Eugene M Jennings Jr Billy R Kilgore Sr Carol D Roberts Thelma L Gray Ripley FFA off to a busy start this year Ripley River Village Christmas adds new events Man found dead in ditch Rev Alvin B Woodruff Jackson L Russell Lady Broncos bring home 11th SBAAC American Division title in 12 years Lady Rockets wrap up regular season Warriors rally for win Broncos make it two in a row Helen L Whalen Veterans saluted at the Brown County Fair Prints available of Eagle Creek Bridge, by local artist Tommy J Stamper Sue Day Broncos move closer to SBAAC American Division title Lady G-Men working hard, showing improvement Sports complex soon to open in Mt. Orab Week 6 football roundup H Ray Warnock Ripley McDonalds robbed overnight Familiar pizzeria in Ripley has new owners Linda Taylor Rene Sizemore-Dahlheimer Eugene Snider Eric Workman Gregory Terry Edith M Moore Eileen Womacks Michael C Jennings Janice K Brunner Cheer squads compete at ‘Little State Fair’ Truck, tractor pulls draw a crowd at Brown County Fair Week 5 football roundup Lady Broncos rise to 11-6 with win over Batavia Broncos buck Clinton-Massie, Goshen James H Boyd Warren A Stanley Jane R Ernst Darrell F Anderson James W Ball Jr June R Paul Robert Kattine Tony W Ratliff Carroll G Boothby Ripley Council addresses roof replacement and paving projects Beasley Farm to remain agricultural forever Janet R Whitt Jacqualine Attinger L Mae Spencer Battle between Broncos, G-Men ends in tie SB Warriors rout Peebles, 60-0 Lady Jays celebrate first victory Lady Rockets on a roll Rockets cruise to 4-0 Broncos celebrate homecoming Sininger wraps up another outstanding regular season of high school golf Joan E Stevens Esther R Kennedy Myrtle Mays Ripley artist to exhibit her works Ripley Police sponsor ‘Night Out in the Park’ Every BIRDY welcome at fish fry Have breakfast with RULH Superintendent Sept. 21 G-Men win streak hits 5 Runners compete at Vern Hawkins XC Invite Lady G-Men stand at 3-2-2 SHAC play begins for Ripley golfers Week 3 football roundup Jays rise to 5-2 with win over Williamsburg Audrey F Staten Rural Heritage Quilt Show winners RULH Elementary first graders take on new technology 2017 DAR Charity Golf Scramble St. Michael students visit “Living Lands and Waters” RULH High School reaches out to those in need Lillian E Cowdrey Catherine A Houk Warriors win Jim Neu XC Invite Week 2 football roundup Broncos unbeaten at 4-0 Lady Broncos compete in Bob Schul XC Invite Ronnie L Day Nettie F Lightner Buildings demolished, Village waits to be paid Ohio Rural Heritage Festival celebrated Henry E Fields Anleah W Stamper Maxine M Garrett U.S. 68 reopens Drought ends for Lady Rockets G-Men rise to 3-1 with back-to-back victories Rockets cruise to 4-0 win over Jays Lady Broncos start off SBAAC American Division play with 3-2 win over Goshen Week one football roundup Preparation begins for Ripley River Village Christmas celebration 3rd Annual Job Fair sponsored by Open Arms*****Always helps Veterans and others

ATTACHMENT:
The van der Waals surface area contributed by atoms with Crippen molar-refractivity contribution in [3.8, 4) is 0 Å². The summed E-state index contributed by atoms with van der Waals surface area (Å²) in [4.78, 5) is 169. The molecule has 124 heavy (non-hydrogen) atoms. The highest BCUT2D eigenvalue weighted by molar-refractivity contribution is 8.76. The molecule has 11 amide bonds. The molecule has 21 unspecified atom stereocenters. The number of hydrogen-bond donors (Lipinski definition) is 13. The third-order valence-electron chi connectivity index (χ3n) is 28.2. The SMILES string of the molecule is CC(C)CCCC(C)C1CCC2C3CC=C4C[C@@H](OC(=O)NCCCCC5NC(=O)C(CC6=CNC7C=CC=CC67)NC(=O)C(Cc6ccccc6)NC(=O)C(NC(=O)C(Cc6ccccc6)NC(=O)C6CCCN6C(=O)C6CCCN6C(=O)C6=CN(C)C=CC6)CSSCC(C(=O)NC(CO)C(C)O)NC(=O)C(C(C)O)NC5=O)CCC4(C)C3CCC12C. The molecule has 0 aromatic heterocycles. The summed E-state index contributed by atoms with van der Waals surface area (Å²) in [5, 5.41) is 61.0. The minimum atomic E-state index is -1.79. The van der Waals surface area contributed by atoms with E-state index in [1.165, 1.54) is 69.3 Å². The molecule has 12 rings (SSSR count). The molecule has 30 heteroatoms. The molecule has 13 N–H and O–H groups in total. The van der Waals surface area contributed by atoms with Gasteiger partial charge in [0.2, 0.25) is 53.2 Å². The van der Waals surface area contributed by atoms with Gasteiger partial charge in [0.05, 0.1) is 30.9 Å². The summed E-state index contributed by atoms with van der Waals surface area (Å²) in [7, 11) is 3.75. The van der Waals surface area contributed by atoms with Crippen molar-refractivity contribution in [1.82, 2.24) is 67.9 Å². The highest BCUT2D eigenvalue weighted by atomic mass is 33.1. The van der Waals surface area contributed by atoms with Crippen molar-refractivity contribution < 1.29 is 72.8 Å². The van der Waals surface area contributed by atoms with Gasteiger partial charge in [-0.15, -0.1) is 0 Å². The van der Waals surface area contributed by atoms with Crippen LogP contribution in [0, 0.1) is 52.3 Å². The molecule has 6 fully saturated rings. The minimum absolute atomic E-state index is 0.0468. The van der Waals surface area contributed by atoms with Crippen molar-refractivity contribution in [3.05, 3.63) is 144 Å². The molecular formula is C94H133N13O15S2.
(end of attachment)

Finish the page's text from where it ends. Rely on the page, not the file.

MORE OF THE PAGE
What markets are telling us

Last week US stock markets tumbled yet again, leaving the Dow Jones index down almost 1500 points for the year. In fact, most major world markets are in negative territory this year. There are many Wall Street cheerleaders who are trying to say that this is just a technical correction, that the bottom is near, and that everything will be getting better soon. They are ignoring the real message the markets are trying to send: you cannot print your way to prosperity.